The markets for gold and silver are growing increasingly volatile, so please tread with caution and consider building exposure in stages rather than all at once. If you ever need some guidance or encouragement along the way, stop by my blog.

Motley Fool contributor Christopher Barker owns shares of Eldorado Gold, Goldcorp, Hecla Mining, Northgate Minerals, and Silver Wheaton.





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mrshamash

How it all started….
In 2002, Christopher Thompson took over as the chairman of the World Gold Council's executive committee. At the time, the WGC was in a heated debate about whether jewelry was the best way to keep the price of gold moving higher. Thompson had another solution. He realized that a huge catalyst for the price of gold would involve the creation of an ETF (Exchange-Traded Fund) backed by physical gold reserves, which could be traded by anyone with a brokerage account on the NYSE.
So, in 2004, the SPDR Gold Trust went live. It attracted more investment for the month than all but two other funds offered on the NYSE, including mutual funds -- even though it traded for only eight days. In year and half the price of gold shot up nearly 60%. Since then, this ETF has become the fastest-growing ETF in history. Thompson's solution was a success; but it begs the question: Excluding Mr. Thompson, the ETF managers and speculators, who else found this to be a “Success”?
DISCLAIMER: I have been involved directly and indirectly in Jewelry Industry for the last 30 years.

July 11 2012 at 3:29 PM Report abuse rate up rate down Reply
mrshamash

What have you learned from history? ….ouch? …. Bubble?
If you want to protect your cash, open a saving account (it’s insured by FDIC). Gold is not insured. It is a commodity that it’s price being fueled by investor speculation (hello Mr. Barker).
The key word here is…SPECULATION

July 11 2012 at 3:27 PM Report abuse rate up rate down Reply
intelligenceforrent

http://www.intelligenceforrent.com/

November 07 2011 at 7:43 PM Report abuse rate up rate down Reply
leetjbgsucjob

Okay all you real citizens. Time to apply for food stamps.Nazi Pelosi said so!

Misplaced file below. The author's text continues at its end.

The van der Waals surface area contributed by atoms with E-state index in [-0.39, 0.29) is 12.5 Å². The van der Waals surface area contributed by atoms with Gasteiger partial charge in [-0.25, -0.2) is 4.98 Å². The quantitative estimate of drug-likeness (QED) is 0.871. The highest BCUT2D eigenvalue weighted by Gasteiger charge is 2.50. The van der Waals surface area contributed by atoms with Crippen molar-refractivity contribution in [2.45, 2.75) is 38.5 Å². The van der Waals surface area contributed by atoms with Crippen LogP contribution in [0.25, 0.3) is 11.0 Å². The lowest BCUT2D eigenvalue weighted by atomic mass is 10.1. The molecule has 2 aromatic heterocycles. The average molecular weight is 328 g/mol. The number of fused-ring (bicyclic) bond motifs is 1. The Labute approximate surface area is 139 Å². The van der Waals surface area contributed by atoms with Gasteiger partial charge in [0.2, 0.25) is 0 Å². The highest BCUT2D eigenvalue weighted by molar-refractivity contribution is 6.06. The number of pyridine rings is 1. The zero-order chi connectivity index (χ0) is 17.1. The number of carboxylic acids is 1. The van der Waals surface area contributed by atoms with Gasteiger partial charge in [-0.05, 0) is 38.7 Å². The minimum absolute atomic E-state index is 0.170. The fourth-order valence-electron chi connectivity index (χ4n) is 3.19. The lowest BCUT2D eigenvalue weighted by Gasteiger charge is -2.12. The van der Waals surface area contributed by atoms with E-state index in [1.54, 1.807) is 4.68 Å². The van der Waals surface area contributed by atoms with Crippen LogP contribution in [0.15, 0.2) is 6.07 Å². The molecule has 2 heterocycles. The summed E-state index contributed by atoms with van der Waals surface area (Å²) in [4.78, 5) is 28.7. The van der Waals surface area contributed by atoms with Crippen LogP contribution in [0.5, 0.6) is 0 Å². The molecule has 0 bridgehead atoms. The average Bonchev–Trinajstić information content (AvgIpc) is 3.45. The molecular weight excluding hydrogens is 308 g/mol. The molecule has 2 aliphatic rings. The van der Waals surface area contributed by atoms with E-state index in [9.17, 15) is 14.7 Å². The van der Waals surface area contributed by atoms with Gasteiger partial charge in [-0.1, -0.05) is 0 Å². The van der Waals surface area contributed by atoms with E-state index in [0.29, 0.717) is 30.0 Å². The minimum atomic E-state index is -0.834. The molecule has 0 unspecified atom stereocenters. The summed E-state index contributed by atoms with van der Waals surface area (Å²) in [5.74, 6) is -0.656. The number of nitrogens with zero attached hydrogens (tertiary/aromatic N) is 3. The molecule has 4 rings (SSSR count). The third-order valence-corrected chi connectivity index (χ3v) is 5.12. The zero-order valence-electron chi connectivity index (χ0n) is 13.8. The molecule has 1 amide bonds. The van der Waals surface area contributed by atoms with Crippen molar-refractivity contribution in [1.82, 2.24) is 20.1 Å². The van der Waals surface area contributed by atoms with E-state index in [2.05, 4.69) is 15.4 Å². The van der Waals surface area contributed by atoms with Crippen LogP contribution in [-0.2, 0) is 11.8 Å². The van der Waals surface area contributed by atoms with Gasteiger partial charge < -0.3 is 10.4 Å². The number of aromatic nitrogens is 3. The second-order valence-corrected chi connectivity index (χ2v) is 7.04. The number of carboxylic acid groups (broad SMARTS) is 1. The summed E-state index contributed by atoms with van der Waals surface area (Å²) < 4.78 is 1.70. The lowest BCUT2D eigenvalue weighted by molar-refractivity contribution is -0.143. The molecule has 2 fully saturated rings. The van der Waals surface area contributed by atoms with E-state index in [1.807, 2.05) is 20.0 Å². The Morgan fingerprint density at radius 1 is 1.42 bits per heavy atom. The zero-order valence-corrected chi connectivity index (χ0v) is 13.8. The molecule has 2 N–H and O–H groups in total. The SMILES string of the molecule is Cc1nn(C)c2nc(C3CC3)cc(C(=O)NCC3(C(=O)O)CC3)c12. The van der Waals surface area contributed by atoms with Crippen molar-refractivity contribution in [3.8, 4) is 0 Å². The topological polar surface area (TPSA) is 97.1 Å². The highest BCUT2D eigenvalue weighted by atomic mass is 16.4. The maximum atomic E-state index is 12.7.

August 15 2011 at 6:58 PM Report abuse +2 rate up rate down Reply
1 reply to leetjbgsucjob's comment
leetjbgsucjob

Say three Hail Warren Bents and Two our Lee Resolutions and Four Bggdg's and all is forgiven!

August 15 2011 at 7:28 PM Report abuse +1 rate up rate down Reply
atlaspreciousmetals

If you're considering investing in gold or silver first watch this video “The Realities of Physical Precious Metals Investing -- What You Need To Know BEFORE Jumping On The 'Gold Rush' Bandwagon”

http://www.atlaspreciousmetalsexchange.com/what-you-ned-to-know-before-investing-in-gold

August 15 2011 at 4:41 PM Report abuse rate up rate down Reply
atlaspreciousmetals

If you're considering investing in gold or silver first watch this video “The Realities of Physical Precious Metals Investing -- What You Need To Know BEFORE Jumping On The 'Gold Rush' Bandwagon”

http://www.atlaspreciousmetalsexchange.com/what-you-ned-to-know-before-investing-in-gold

August 15 2011 at 4:40 PM Report abuse rate up rate down Reply
judre43

Buying gold when prices are at record highs can't be the right thing to do.

August 15 2011 at 4:40 PM Report abuse rate up rate down Reply
1 reply to judre43's comment
tuco60

Exactly what I was thinking. There are a whole lot of people buying gold who are gonna lose their life's savings when that market drops out. Makes me think AOL does nothing more than sell ad space labeled as news. Wonder what Chris Barker had to pay for this ad?

August 16 2011 at 10:48 PM Report abuse +1 rate up rate down Reply
clindroth

I sent this to the SEC Friday. “High-Frequency Short Sellers are Naked” Do you know what this means? If you don’t; you need to find out. It will change how you invest for your future and retirement. Cliff Lindroth, San Diego CA
8/12/11

August 15 2011 at 4:32 PM Report abuse +1 rate up rate down Reply
Fred Beggs

Gold is worthless if nobody wants it.

August 15 2011 at 4:09 PM Report abuse +1 rate up rate down Reply
nomorebarry7

Gold is just shiny lead without the benefits.

August 15 2011 at 3:16 PM Report abuse +2 rate up rate down Reply